Saturday, June 25, 2011

Enchanted Turkish Delight

3

It just wouldn't be a proper Narnia Feast if we didn't include some turkish delight right? We thought not. So I decided to make a couple of batches, only I don't do rose water turkish delight. I know, shameful but true. I just don't like it.

Lemon, orange, and lime though are a whole different story! My favorite would probably be lemon, but I will also admit I don't eat it very often as I've never seen sugar-free turkish delight.

I set out to change that. My plan had been to use fructose, which I'm not at all fond of for baking purposes, but I figured for turkish delight it'd be fine.


There are a lot of recipes for Turkish Delight, and many of them involve a candy thermometer. The back of the box of Turkish Delight I often purchase for Mr S is made with cornflour, sugar, flavoring, & preservative. Needless to say, I wasn't into using the recipes requiring a candy thermometer because I really wanted our turkish delight to taste like the yummy stuff from the box.


I went to my local health food store to pick up a bulk bag of fructose, but they were out. Alas, so I settled for Xylitol which is a sweetener made from birch trees and corn. I don't usually purchase it because I'm not keen on how most baked good turn out from it. I also don't like the price on the stuff, but it's what they had and I took it. I have to say the results were great! In fact I liked the firmness of the Xylitol version then the softness of the sugar version.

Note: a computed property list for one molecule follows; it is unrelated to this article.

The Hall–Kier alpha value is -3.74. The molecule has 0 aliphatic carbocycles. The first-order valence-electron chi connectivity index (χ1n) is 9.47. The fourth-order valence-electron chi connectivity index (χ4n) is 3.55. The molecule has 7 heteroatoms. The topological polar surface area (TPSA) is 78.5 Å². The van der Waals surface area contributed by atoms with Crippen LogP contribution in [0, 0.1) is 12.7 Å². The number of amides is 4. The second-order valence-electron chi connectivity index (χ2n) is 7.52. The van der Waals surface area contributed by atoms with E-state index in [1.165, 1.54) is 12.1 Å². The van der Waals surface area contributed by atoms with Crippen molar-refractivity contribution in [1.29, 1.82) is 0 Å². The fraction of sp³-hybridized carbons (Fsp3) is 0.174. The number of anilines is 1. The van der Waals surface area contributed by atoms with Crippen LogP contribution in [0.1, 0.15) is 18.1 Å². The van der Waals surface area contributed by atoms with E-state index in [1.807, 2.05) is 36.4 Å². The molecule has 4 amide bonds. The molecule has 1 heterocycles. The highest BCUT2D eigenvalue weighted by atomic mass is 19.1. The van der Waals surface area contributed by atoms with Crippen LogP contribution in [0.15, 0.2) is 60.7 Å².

The recipe is really very simple, but a little time consuming and works with sugar or xylitol. I still plan to try it with fructose down the road, but that most likely won't be for a while because my fridge is completely stacked with Turkish delight right now!


Enchanted Turkish Delight

2 1/2 c water
1 c sugar or xylitol

Bring the water to a boil in a large heavy bottom pan; stir in the sweetener and keep stirring until it's fully dissolved. This won't take long. Remove from heat.

1 c cold water
1 c cornflour/starch
1 tsp. cream of tartar

Mix the cornflour and cream of tartar together; stir in cold water until it's all smooth. Slowly pour the mixture into the sugar water mixture. Return to a medium heat & bring to a boil stirring constantly.  Reduce to a simmer and cook for 45 minutes. 

2 T lemon essence, orange essence, lime essence, OR rose water
yellow food coloring, orange food coloring, green food coloring, or pink/red food coloring

Mix in your choice of flavoring and food coloring. Spread mixture evenly between two loaf pans or an 9x13 pan. I like to use two silicone loaf pans because the turkish delight will pop right out with no issues. If you choose to use another pan I'd line it with baking paper first which works really well too!

2 T corn flour
1/3 c icing sugar


Let Turkish Delight set until firm, generally overnight. Mix corn flour & icing sugar together and put in a baggie. Slice into desired sized cubes. Toss turkish delight in flour mixture and place in an airtight container.  

Notes: I wouldn't toss the xylitol turkish delight until you're read to eat it. I found that tossing it first caused the sugar mixture to melt and then harden on it. Not awful tasting, but not exactly the way turkish delight should be.

3 comments:

Phyllis said...

Thank you for posting this recipe. I am certainly going to try it for my gluten-free kids!

Tracey said...

GREAT!

Zaineb Asadi said...

This tasted more like jello than Turkish delights.